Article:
General counsel roles are often looked at as the “holy grail” in a lawyer’s career. These roles are finite—and tend to be highly desirable and extremely competitive. Organizations in need of a GC can often be picky, looking not only for previous in-house, industry and management experience but also the right cultural fit. When a general counsel role becomes available, there is typically a long list of exceptional candidates interested in and vying for the role.
For some law firm partners, there is a desire to move into a general counsel position and an assumption that their status and experience will automatically translate into this role. While this can happen on occasion, it is unfortunately not the norm. This doesn’t mean a law firm partner cannot go in-house, however; they may just need to adjust their expectations in terms of timing, career path and compensation. If you are a law firm partner looking to move in-house, here are some things you may want to consider in order to determine whether an in-house role will bring you the satisfaction you think it will.
Things to Consider with a Move In-House
- You’re making the shift from revenue generator to overhead expense. Lawyers who are new to the corporate environment might be surprised at the notion that the legal department is overhead and doesn’t typically contribute to revenue. “Business culture and law firm culture are vastly different,” says Mary Jane Saunders, GC of Beer Institute, who was a partner at a prestigious firm before going in-house. “While partners in a firm are put on a pedestal, a company lawyer is considered a cost center.”
According to Saunders, a GC coming in from the outside must find a way to bring value to the company by providing indispensable and sought-after legal counsel. Value is found in being a true business partner to the business and C-suite.
Surrendering your role as a revenue generator often means surrendering the degree of control you have over your own destiny. As in-house counsel, frequently you are not in the driver’s seat when it comes to making decisions. Being a law firm partner with a successful, revenue-generating practice may give you greater decision-making authority than you would have in a corporation—and a greater ability to steer the course of your own career.
- You’ll have fewer support resources. The firm environment is typically set up to enable partners to practice at the highest level, with ample support staff and the latest software tools. But in a corporate environment, being a cost center also means you’re last in line for wish-list items. You may not always get approval to buy what you need—including technology that makes your job easier.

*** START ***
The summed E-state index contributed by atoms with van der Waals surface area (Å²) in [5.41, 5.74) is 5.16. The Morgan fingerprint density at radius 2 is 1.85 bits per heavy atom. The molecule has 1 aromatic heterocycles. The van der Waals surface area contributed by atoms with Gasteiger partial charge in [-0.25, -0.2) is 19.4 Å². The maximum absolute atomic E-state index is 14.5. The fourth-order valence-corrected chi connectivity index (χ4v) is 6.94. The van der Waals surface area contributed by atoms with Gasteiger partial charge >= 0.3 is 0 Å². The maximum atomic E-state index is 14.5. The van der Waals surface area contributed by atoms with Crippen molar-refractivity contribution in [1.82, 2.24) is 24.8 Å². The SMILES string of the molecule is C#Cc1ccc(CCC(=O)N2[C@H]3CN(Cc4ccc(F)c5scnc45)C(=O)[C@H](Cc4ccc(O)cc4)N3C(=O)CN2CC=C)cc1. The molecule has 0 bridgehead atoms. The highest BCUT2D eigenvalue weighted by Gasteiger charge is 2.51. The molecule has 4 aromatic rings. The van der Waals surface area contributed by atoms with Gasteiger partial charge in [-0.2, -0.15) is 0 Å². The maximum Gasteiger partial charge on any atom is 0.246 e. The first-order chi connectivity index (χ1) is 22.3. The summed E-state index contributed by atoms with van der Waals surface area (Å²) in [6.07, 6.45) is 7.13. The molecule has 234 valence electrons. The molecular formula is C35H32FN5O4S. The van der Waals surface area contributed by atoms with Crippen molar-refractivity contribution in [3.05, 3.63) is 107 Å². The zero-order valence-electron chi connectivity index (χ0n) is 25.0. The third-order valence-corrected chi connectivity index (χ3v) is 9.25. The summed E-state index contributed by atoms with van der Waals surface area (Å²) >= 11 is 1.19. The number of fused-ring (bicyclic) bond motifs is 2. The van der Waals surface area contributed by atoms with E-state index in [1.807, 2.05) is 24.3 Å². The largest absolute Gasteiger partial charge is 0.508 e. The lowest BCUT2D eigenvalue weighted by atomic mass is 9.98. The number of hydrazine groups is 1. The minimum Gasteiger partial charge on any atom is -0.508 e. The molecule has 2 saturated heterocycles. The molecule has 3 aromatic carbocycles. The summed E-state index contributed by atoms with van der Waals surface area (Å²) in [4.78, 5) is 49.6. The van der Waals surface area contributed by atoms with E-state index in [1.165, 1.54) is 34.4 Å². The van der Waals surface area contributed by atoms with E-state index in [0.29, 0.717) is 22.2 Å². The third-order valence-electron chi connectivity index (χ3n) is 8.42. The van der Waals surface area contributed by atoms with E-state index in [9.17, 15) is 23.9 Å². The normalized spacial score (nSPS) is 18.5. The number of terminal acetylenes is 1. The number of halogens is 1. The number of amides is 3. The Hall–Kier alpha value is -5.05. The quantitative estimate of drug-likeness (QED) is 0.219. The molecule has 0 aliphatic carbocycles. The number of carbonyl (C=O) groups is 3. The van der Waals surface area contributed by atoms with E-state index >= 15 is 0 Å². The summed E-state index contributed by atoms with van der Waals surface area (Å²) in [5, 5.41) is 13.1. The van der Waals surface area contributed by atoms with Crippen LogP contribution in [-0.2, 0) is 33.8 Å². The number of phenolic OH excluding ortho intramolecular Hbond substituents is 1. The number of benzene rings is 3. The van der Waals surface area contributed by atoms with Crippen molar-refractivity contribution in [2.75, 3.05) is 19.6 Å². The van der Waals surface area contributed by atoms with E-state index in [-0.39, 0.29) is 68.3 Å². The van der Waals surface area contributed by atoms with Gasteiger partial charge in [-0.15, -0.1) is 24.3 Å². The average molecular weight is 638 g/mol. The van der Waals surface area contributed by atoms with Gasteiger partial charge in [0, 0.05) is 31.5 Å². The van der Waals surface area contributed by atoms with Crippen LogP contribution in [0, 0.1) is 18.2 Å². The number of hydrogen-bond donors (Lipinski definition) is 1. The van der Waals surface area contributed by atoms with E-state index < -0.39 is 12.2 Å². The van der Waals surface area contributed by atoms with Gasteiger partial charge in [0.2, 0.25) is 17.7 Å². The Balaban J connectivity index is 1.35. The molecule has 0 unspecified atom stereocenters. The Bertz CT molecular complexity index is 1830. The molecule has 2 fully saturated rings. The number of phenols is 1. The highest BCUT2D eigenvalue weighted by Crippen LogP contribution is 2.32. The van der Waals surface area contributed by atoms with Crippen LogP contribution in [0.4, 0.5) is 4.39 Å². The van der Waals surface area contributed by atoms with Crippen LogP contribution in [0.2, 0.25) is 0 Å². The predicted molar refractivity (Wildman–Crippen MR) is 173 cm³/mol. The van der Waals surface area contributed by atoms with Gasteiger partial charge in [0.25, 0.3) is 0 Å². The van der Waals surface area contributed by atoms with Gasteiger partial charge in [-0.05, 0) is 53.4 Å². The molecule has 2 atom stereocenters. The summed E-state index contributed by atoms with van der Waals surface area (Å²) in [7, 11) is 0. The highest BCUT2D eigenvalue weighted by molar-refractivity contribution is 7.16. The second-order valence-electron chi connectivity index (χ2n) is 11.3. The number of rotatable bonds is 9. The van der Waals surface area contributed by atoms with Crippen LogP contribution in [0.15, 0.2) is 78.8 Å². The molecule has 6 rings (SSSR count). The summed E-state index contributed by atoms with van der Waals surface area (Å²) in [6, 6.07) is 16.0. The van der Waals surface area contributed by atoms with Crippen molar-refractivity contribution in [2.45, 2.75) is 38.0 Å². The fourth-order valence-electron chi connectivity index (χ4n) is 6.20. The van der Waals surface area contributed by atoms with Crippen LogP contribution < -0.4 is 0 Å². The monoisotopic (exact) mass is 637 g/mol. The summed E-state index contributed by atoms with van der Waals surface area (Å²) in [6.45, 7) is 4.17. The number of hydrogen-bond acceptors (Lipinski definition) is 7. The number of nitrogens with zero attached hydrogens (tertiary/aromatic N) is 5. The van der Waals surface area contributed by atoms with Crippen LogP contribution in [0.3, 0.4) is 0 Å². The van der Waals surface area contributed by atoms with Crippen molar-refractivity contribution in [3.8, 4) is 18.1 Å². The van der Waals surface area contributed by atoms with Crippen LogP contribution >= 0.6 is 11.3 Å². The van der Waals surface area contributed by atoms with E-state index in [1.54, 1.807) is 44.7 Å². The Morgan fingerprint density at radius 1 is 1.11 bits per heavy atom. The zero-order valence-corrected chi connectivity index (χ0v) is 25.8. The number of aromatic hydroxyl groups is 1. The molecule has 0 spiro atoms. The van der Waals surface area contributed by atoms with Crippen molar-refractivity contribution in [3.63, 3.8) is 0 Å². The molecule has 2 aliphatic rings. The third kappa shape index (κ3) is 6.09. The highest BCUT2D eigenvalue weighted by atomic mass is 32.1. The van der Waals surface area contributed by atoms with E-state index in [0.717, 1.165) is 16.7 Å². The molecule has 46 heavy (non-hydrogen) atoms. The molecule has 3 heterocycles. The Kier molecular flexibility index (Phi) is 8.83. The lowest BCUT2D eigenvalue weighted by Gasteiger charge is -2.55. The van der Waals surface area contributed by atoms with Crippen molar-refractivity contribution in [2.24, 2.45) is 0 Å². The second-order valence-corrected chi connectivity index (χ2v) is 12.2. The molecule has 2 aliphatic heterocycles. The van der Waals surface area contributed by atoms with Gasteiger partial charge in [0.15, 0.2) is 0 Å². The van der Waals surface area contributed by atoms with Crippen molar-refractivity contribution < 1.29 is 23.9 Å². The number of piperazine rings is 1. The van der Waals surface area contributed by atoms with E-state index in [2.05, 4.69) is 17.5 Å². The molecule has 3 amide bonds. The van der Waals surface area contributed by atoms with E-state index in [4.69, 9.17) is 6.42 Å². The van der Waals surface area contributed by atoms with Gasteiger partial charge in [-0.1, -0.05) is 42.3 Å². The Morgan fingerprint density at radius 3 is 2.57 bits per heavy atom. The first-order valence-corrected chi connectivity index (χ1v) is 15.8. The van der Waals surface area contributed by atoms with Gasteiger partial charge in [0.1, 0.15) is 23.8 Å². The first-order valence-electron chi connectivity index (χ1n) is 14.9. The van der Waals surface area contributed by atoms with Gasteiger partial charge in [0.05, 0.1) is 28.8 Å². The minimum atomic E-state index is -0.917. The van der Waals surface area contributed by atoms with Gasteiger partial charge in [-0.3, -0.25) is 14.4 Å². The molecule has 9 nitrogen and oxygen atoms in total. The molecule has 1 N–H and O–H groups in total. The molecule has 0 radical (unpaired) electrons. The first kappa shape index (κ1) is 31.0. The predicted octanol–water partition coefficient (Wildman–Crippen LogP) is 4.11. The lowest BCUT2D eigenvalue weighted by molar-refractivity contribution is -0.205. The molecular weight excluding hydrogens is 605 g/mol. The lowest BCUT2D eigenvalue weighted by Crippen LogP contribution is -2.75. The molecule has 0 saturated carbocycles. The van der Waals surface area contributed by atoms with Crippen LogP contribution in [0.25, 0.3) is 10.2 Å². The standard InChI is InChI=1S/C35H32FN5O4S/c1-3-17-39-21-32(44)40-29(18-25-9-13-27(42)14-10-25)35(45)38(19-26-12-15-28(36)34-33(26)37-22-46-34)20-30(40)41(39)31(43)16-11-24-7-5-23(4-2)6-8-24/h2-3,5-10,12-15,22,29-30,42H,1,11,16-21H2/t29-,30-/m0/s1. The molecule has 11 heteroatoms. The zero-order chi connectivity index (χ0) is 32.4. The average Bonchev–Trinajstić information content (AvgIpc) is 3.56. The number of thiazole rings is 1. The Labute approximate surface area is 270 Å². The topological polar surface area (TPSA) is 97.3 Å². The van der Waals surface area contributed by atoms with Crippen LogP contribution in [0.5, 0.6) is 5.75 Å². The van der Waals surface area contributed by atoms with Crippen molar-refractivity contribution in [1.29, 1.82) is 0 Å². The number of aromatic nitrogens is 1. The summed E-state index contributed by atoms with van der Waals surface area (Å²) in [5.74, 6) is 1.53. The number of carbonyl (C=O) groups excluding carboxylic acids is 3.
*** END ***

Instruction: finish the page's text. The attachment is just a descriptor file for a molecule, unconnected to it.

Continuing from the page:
Depending on the organization, in-house resources can be scarce—and sometimes headcounts shrink unexpectedly. While some GCs are blessed with an executive assistant, others may have to share an assistant (and do their own photocopying). GCs must shift their thinking from being a solo practitioner to operating as part of a team unit.
- There’s a learning curve. Many seasoned law firm partners are shocked when they go in-house and realize they have much yet to learn. “One of the mistakes litigators make when looking for a partner-level position in-house is they think they don’t need to know much about the actual business,” says Saunders. “But you can’t come in completely blind. In-house, you have to have a substantive base, whether in law or business.”
Partners who enter as GCs typically don’t have a long ramp-up period. Rather, it’s the proverbial trial by fire. “You have to be able to hit the ground running and learn as you go.”
- Your job as a lawyer will change. As a GC, you have to think about the lawyer role in a completely new way. You become a partner to the organization versus being an outside party. In this capacity, you have to be concerned about business, reputational and financial risk as well as legal risk to the business.
“In a law firm, you’re doing the job you were trained to do,” says Liz Sacksteder, partner at Paul Weiss. “But a senior in-house role requires a lot of skills they don’t teach you in law school, like building consensus, management, and working with a financial team, external auditors, investor relations and the press. And you have to advise on matters that are way outside your expertise and comfort zone, so key attributes include the ability to get up to speed quickly and provide a definitive recommendation in real time.”
The GC role can involve more responsibility than a law firm partnership, including many areas that aren’t purely legal and have a direct impact on the business. For some lawyers, this is a big plus. “Learning on the fly was one of the things I found energizing,” says Sacksteder, who went in-house for 12 years and then back to the law firm environment. “I feel like I’m a much better professional today because of it.”